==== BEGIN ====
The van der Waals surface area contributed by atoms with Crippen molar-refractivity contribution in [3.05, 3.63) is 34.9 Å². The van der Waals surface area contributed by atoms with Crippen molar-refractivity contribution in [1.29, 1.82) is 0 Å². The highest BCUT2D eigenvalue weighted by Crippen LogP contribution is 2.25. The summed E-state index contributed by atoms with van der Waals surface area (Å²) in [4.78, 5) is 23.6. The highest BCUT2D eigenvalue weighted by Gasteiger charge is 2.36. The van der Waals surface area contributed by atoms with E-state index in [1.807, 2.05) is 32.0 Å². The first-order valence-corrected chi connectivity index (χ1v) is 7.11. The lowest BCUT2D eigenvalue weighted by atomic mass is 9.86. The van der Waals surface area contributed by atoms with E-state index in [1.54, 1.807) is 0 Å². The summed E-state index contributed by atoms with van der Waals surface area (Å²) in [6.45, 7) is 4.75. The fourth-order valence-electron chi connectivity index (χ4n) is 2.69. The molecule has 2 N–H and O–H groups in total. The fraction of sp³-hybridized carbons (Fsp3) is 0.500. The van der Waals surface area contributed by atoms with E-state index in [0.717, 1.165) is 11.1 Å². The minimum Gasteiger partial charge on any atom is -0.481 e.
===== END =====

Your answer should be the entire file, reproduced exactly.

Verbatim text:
The van der Waals surface area contributed by atoms with Crippen molar-refractivity contribution in [3.05, 3.63) is 34.9 Å². The van der Waals surface area contributed by atoms with Crippen molar-refractivity contribution in [1.29, 1.82) is 0 Å². The highest BCUT2D eigenvalue weighted by Crippen LogP contribution is 2.25. The summed E-state index contributed by atoms with van der Waals surface area (Å²) in [4.78, 5) is 23.6. The highest BCUT2D eigenvalue weighted by Gasteiger charge is 2.36. The van der Waals surface area contributed by atoms with E-state index in [1.807, 2.05) is 32.0 Å². The first-order valence-corrected chi connectivity index (χ1v) is 7.11. The lowest BCUT2D eigenvalue weighted by atomic mass is 9.86. The van der Waals surface area contributed by atoms with E-state index in [1.54, 1.807) is 0 Å². The summed E-state index contributed by atoms with van der Waals surface area (Å²) in [6.45, 7) is 4.75. The fourth-order valence-electron chi connectivity index (χ4n) is 2.69. The molecule has 2 N–H and O–H groups in total. The fraction of sp³-hybridized carbons (Fsp3) is 0.500. The van der Waals surface area contributed by atoms with E-state index in [0.717, 1.165) is 11.1 Å². The minimum Gasteiger partial charge on any atom is -0.481 e.